Clemson Football: How the Tigers Can Put More Roar in Their Offense

Colby LanhamCorrespondent INovember 14, 2010

AUBURN, AL - SEPTEMBER 18:  Jamie Harper #8 of the Clemson Tigers against the Auburn Tigers at Jordan-Hare Stadium on September 18, 2010 in Auburn, Alabama.  (Photo by Kevin C. Cox/Getty Images)
Kevin C. Cox/Getty Images

It seems as though Clemson fans are asking themselves the same question every week: Why?

Tiger Fans are coming off an emotional 16-13 loss on the road against Florida State, further eliminating a faint hope of ever reaching the ACC Championship that they weren't likely to reach, given their dismal record. Clemson fans could use a myriad of words to describe the FSU game, particularly the offense and the kicking game:

Horrible. Disgusted. Flat.

The only bright spot on offense was Jamie Harper, who truly had one of the best games of his career, rushing for almost 200 yards and a touchdown.

Kyle Parker, despite his passing numbers in the game, continues his downward slump of bad decisions and effort, tossing two interceptions and missing wide open receivers. The Parker stats aren't translating to the scoreboard, and they're not translating to the win column.

Meanwhile, the kicking woes continue, with Chandler Cantanzaro missing two field goals, which turned out, as could have been expected, to be the difference in the final score.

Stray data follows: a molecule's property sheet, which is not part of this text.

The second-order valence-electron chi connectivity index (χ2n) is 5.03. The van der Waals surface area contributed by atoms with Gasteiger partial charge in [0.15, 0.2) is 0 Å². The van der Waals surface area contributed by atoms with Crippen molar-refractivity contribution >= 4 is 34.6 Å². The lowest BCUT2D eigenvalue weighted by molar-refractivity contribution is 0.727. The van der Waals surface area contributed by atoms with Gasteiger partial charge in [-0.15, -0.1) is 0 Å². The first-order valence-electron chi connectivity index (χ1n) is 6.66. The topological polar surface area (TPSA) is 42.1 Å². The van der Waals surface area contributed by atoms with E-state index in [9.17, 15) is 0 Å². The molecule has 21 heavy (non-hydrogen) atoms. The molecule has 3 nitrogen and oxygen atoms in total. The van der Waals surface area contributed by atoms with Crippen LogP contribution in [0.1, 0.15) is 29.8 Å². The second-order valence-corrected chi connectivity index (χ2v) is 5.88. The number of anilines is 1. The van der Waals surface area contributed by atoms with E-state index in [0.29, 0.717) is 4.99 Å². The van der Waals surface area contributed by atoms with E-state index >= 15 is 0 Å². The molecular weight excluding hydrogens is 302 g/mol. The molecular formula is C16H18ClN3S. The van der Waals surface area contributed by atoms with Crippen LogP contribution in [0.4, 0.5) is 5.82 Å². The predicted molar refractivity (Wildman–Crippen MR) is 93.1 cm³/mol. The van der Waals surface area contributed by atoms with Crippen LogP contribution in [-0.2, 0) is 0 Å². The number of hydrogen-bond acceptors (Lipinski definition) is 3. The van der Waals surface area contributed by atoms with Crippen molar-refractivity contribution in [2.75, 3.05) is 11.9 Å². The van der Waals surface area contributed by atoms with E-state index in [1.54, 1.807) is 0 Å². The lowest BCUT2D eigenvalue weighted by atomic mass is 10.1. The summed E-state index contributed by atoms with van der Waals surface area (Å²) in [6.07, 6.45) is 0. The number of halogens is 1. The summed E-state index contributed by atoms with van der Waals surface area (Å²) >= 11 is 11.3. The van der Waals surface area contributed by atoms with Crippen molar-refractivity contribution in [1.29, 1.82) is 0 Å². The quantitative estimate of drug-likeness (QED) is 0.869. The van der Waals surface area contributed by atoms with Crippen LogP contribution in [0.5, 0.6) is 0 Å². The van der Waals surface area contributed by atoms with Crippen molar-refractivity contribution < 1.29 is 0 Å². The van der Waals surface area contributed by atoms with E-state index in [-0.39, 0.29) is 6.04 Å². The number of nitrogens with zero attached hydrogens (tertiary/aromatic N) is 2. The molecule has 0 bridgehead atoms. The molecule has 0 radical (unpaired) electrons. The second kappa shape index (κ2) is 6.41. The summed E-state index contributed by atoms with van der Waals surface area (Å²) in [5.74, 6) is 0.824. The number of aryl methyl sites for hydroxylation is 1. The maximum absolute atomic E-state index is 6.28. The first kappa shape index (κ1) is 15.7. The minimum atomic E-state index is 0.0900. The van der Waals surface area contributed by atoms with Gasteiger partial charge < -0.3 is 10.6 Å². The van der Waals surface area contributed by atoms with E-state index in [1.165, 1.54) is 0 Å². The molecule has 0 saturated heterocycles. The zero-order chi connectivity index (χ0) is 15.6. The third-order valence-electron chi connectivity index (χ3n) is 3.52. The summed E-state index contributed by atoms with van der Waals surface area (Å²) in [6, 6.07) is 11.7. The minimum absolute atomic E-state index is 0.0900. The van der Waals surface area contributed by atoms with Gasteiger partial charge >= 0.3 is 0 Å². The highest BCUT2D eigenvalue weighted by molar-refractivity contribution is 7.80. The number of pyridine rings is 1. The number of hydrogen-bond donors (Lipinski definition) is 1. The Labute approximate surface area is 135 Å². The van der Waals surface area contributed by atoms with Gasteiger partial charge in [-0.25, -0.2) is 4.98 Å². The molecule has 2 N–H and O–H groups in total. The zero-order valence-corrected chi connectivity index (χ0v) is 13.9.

Clemson cannot seem to find an answer to the Parker problem or the kicking problem. Clemson Nation is confused.

A penny for your thoughts: is it possible a search will commence for a new Tigers offensive coordinator?

For the last two years, Billy Napier has been seen as a questionable hire as offensive coordinator for Clemson, given his age (early 30s), lack of exposure at the Division I level and absence of any prior experience as the play-caller of an offense.

Napier was cut some slack, given the Tigers' success last year in the latter half of the season. However, over the course of the season, Napier has become less aggressive and more conservative in his play calling, especially in the red zone.

Rather than run the ball with game-changing running backs Harper or Andre Ellington, he passes the ball when it's unnecessary to do so.

It's possible that maybe Napier is out of his league when it comes to the offensive coordinator position. Napier is a great recruiter, and may just be simply a position coach, not the offensive coordinator Clemson needs.

At this point, Dabo Swinney may need to do some thinking on the offensive side of the ball during the off-season, and maybe hire a more experienced, versatile offensive coordinator who has what Clemson and Swinney need: a physical, yet versatile style of football that can, and will, keep opposing defensive coordinators thinking. 

As for the kicking game, Swinney must make a hard decision and move on from the current kickers on the depth chart, unless he gives Spencer Benton another look, since they thought enough to give Richard Jackson and Cantanzaro multiple looks.

Swinney and the staff must find a kicker to sign for the 2011 recruiting class, for that is their best shot at finding consistency in the kicking game.

If Clemson ever wants to have success on all sides of the football, it must learn to deal its cards well. 

As the saying goes, it's not the hand the hand you're dealt, but how you're playing the cards. And right now, Clemson is losing hands.